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COP26 - What it is, why it matters and what to expect

Initially scheduled for November 2020, delayed in light of the effects of the COVID-19 pandemic, the COP26 UN Climate Change Conference, hosted by the UK in partnership with Italy, will be held from 31 October - 12 November in Glasgow.

This event has drawn a lot of attention because it could be our last chance to get climate change under control. The past years were the warmest on record and all governments agree urgent collaborative action is required.

What is COP26?

Established by the United Nations (UN) in 1992, the Conference of the Parties (COP) brings together almost every country in the world to address issues related to climate change. This year the 26th annual summit will take place, and the UK is hosting the event as President.

The conference will be attended by world leaders but also by representatives from civil society, business environment and international organisations.

Why is COP26 important?

Since the 1990s, climate change has increased in importance to become a top global priority. At the 21st COP event, which took place in Paris 2015, all participating countries agreed to work together to limit global warming to well below 2°C – and ideally to 1.5°C.

Carbon dioxide emissions and increasing energy generation from renewable sources were also a point of discussion.

The Nationally Determined Contributions (NDCs) submitted at COP21 weren’t ambitious enough to limit global warming to below 2 degrees, far less 1.5 degrees.

COP26 is shaping up to be the most significant conference since Paris. All 200 participating nations are being asked to report on how they will tackle their carbon emissions and agree on a new emissions path. The recently published IPCC AR6 confirmed that global emissions must halve by 2030 and reach ‘net-zero’ by 2050.

At this conference, governments will submit new NDCs and, when put together, these should be ambitious enough to put the world on track for below 2 degrees warming.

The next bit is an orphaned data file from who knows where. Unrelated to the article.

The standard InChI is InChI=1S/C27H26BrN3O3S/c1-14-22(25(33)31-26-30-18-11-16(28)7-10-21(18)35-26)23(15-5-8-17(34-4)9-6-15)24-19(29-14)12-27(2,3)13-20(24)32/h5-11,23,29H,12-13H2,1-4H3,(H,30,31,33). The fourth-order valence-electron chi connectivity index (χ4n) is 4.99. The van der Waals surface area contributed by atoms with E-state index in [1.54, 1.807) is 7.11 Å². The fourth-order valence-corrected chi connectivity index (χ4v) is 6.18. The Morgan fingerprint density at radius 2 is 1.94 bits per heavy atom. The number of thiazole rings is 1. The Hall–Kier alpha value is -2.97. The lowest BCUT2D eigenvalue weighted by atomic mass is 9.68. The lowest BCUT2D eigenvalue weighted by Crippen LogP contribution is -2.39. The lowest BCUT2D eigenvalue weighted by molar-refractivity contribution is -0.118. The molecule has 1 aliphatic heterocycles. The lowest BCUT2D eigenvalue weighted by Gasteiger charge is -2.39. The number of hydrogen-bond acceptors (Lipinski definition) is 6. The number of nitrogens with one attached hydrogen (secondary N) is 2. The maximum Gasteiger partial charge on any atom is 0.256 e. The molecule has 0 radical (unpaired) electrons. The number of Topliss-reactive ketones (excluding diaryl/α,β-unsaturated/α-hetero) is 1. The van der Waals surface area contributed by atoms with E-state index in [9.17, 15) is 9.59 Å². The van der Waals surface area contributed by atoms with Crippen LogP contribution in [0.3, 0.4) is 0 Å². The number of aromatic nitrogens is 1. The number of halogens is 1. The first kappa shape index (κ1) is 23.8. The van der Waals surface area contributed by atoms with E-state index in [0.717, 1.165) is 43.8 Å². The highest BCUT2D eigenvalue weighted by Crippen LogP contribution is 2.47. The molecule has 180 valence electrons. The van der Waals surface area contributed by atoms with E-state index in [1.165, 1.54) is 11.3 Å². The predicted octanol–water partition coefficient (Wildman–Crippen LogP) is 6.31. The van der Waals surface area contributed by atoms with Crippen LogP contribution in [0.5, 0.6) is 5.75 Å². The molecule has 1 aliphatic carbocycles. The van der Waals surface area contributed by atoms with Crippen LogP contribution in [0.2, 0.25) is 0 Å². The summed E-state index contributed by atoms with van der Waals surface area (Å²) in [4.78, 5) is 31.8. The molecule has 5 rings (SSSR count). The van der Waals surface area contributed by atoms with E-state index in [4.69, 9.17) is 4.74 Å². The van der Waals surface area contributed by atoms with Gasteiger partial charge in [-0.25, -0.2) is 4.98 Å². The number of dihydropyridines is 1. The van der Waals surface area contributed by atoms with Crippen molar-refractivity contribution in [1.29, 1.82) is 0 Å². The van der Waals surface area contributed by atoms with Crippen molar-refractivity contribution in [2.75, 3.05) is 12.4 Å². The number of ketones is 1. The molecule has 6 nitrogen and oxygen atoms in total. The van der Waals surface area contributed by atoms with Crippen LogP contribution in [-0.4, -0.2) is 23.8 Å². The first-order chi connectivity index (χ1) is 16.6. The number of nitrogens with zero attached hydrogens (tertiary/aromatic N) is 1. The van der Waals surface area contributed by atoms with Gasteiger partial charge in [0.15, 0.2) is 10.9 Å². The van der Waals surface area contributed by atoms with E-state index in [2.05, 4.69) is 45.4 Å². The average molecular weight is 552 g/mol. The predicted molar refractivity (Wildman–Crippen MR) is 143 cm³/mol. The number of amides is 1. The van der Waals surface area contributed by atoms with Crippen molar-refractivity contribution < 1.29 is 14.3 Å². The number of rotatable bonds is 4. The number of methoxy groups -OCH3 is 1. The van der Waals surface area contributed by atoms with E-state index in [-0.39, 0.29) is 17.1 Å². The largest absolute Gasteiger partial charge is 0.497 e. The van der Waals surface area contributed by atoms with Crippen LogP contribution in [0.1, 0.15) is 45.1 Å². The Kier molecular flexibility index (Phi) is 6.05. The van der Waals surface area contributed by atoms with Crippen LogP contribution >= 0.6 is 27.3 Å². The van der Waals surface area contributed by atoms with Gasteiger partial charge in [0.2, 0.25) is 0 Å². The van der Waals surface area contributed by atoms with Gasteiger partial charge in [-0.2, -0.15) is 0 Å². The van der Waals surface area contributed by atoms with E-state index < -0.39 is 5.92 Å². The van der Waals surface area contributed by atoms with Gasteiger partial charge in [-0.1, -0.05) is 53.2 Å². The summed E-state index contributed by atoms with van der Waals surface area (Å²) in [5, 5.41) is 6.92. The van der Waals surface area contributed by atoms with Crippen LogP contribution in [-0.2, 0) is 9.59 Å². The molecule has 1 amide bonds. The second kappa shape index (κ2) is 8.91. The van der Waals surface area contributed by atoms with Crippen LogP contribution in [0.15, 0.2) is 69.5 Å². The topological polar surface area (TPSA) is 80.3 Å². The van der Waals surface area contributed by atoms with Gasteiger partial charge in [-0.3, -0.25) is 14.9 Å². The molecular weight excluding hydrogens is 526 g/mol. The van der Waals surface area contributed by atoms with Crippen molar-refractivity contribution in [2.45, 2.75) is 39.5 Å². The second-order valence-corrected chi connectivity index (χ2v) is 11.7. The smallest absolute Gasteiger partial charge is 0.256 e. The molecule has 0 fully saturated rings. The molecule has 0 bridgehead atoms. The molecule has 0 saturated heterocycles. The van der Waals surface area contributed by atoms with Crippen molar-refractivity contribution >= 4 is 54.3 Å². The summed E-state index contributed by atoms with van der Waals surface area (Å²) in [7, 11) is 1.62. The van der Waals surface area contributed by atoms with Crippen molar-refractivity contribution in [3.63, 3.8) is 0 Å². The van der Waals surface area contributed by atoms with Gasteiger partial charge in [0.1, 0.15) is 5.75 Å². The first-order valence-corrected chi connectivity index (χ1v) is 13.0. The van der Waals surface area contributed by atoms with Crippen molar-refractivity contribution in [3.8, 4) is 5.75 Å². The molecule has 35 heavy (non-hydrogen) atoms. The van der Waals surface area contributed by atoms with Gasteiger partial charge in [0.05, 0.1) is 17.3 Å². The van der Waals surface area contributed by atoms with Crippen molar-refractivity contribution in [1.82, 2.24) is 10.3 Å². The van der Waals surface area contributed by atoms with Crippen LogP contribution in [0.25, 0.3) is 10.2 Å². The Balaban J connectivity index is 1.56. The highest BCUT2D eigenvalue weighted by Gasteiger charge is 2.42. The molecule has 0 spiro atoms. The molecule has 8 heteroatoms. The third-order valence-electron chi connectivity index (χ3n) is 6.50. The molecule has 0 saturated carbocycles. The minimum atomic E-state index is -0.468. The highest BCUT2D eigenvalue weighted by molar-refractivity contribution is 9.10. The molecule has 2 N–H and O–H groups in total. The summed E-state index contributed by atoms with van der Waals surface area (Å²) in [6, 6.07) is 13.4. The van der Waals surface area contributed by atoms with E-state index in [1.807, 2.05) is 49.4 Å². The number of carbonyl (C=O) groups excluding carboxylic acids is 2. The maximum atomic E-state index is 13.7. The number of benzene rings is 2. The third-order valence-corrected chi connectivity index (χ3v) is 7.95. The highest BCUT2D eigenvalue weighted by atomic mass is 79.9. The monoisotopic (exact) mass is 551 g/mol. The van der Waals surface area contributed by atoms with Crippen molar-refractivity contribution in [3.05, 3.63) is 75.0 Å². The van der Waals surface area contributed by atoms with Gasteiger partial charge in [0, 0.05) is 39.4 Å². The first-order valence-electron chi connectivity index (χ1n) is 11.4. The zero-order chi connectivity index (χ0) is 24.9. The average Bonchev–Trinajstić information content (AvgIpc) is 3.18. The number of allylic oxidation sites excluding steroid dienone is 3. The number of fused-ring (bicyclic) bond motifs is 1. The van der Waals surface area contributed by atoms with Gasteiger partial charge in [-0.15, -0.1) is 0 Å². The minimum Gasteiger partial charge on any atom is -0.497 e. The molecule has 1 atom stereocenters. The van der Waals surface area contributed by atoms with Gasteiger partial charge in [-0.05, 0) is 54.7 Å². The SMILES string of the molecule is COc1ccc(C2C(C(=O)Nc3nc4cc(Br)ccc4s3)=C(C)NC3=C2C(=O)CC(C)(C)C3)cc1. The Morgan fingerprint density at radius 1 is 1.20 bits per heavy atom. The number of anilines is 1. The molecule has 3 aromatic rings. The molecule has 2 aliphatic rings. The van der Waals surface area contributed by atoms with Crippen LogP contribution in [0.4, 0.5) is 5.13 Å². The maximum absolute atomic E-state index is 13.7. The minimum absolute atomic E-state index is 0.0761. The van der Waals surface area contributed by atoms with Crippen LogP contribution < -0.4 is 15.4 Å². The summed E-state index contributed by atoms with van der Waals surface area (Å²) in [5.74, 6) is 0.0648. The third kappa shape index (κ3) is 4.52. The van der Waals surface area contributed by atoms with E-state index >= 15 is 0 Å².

As of September 2021, 86 countries have submitted new or updated NDCs to the UNFCCC. Around 70 countries are yet to communicate new targets.

What to expect?

Key negotiations, critical decisions, a lot of talk about money and climate justice. It is hoped that four key aims will be achieved in Glasgow:

  • Net-zero by 2050 and 1.5 degrees within reach

  • Strategies to protect communities and natural habitats

  • Unlock funding to secure net-zero by 2050

  • Ensure everyone is joining this global effort

As a host nation, the UK will likely push all nations to set net-zero emissions targets and commit to significant reductions by 2030. Additionally, wealthy countries are encouraged to provide financial support for other countries to help them cut back on emissions and create greener ways of producing energy.

Finally, the UK is encouraging the general public to be more involved and active in climate change discussions.

COP26 and the Built Environment

The construction and real estate industry has a significant impact on the net zero goals and at the same time faces a great opportunity – to play a key role on our transition to a healthy, sustainable and low carbon future.

It is expected that there will be a clear demand for more impactful actions. We will see many businesses commit to action, report on their progress and even raise their levels of ambition on net-zero goals. There will also be various businesses showcasing best practice in delivering solutions that contribute to a net-zero future.

For stakeholders in the built environment, the issue of net-zero is expanding, becoming a mainstream conversation that can no longer be avoided.

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